Effective school boards and superintendents engage in strategic planning for the future of their district and the schools they serve (Hayes, 2002, pg. 23). These strategic plans create measurable expectations for assessing the performance of the district in meeting public needs and remaining accountable for resource use (Hayes, 2002, pg. 23). Strategic planning recognizes that school districts should be concerned with their role in the community, and the role that various stakeholders within the community play in student learning (Stewart & Bailey, 1992, pg. 6). District level strategic planning promotes strategic thinking and enhances the responsiveness of the district by supporting programming for strategies and formally operationalizing their consequences (Bryson, 1995; Sheppard, Brown, & Dibbon, 2009, pg. 34).
Effective strategic planning applies principles of systems thinking and addresses school, community, district, and government concerns (Shaked & Schechter, 2016, pg. 183). Complex systems involve ambiguity and change and benefit from an iterative, helical planning approach including cycles of assessment, planning, and implementation that consider the multiple influences on, and reasons for, issues, and view the whole of school life as a system and not isolated, smaller parts (Sheppard et al., 2009, pg. 71; Shaked & Schechter, 2013, pp. 780-781, 786).
This post outlines how a district superintendent might generate an educational strategic plan with measurable and timely goals that takes into account multiple stakeholder needs, state legislation, and collective agreements, while supporting organizational learning and distributed leadership at the school and district level (Sheppard et al., 2009, pg. 34).
Stage 1: Planning to Plan
Before generating the strategic plan, the superintendent should educate stakeholders (board members, faculty, staff, community, parents, and business people) regarding the state of public education globally and locally, inform them of the importance and value of the strategic planning process, and gather feedback to assess what change, if any, is needed (Hambright & Diamantes, 2004, pg. 98; Sheppard et al., 2009, pg. 51).
Select Planning Team
Assuming that the board has determined that the superintendent should act as facilitator, the most important step is the selection of the planning team (Hambright & Diamantes, 2004, pg. 98). It should be a broad-based panel reflecting the makeup of the district and enlisting leaders from multiple sources to represent the values and perspectives needing consideration (Sheppard et al., 2009, pg. 129). To promote student achievement through increased stakeholder engagement, the superintendent should act as a “boundary spanner” between parents, community partners, schools, collective bargaining groups, and governments to foster collaborative and distributed leadership and a culture of trust (Gordon & Louis, 2012, pp. 351, 357; Starratt, 2008, pp. 88-89; Sheppard et al., 2009, pp. 51, 102). Diverse planning teams facilitate fluid and connective opportunities that produce workable plans for action, cognitive shifts, and reframing of challenges, and apply democratic, communitarian, and economic theories of stakeholder shared leadership (Grogan & Shakeshaft, 2011, pp. 120, 125; Gordon & Louis, 2012, pg. 349; Starratt, 2008, pg. 89). Parents, teachers, and other stakeholders selected for involvement may lack the language and expertise to be participative, so superintendents should determine training needs and provide instruction on shared governance and other topics (Gordon & Louis, 2012, pp. 350, 366; Hambright & Diamantes, 2004, pg. 98). Planning team members should be asked to begin collection of internal and external data to inform later decision-making.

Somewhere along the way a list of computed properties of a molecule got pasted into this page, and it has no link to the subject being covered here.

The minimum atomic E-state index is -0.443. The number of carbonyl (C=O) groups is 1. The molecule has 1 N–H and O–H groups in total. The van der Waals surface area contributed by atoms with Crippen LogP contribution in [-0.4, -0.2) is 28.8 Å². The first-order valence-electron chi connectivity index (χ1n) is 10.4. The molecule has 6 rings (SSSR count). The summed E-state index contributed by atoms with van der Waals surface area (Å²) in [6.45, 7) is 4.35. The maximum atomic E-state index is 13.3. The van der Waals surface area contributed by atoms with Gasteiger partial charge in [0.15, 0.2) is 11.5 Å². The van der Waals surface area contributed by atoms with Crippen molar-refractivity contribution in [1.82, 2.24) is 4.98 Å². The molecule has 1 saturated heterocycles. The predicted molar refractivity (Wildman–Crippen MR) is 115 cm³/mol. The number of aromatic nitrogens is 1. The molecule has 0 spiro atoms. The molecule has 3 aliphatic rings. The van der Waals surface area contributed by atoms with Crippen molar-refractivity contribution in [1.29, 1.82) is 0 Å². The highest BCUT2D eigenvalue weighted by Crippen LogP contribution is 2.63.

Stage 2: Strategic Planning
After training and data collection concludes, the strategic planning process should begin. To promote critical thinking, problem solving, iterative planning, and to overcome the limitations of hierarchical bureaucracy and promote innovation and collaborative construction of new knowledge, a “studio” model of collaborative planning, involving open physical spaces, fluid group composition, and honest sharing is suggested throughout the strategic planning process (Chance, 2012, pg. 50).
Determine Norms and Guidelines
First, the planning team should author guidelines and norms for desirable and unacceptable practices to foster honest communication and allow for feedback on issues (Hambright & Diamantes, 2004, pg. 102; Sheppard et al., 2009, pg. 50). Open dialogue between planning team members can aid in understanding and modifying mental models, and bring to light ‘hidden transcripts’ and issues that may be taken for granted (Sheppard et al., 2009, pg. 50; Duffy, 2003, pg. 36; Bates, 2013, pg. 46). Also, a model of consensus and decision-making that takes into account the superintendent’s legal, fiduciary, and administrative obligations should be chosen (Sheppard et al., 2009, pg. 59).
Determine Core Beliefs and Principles
Next, the superintendent should lead the planning team to determine the district’s guiding beliefs, ethical code, and moral commitments, to create an atmosphere for collaborative leadership and demonstrate teamwork on the basis of shared beliefs (Hambright & Diamantes, 2004, pg. 99; Sheppard et al., 2009, pg. 49; Hayes, 2002, pg. 25). Outlining core community values develops reference points to ensure the district is accountable to local values and provides the foundation for a vision and mission anchored in guiding principles (Gordon & Louis, 2012, pg. 350; Chance, 2010, pg. 45; Hayes, 2002, pg. 23).
Develop Vision and Mission Statements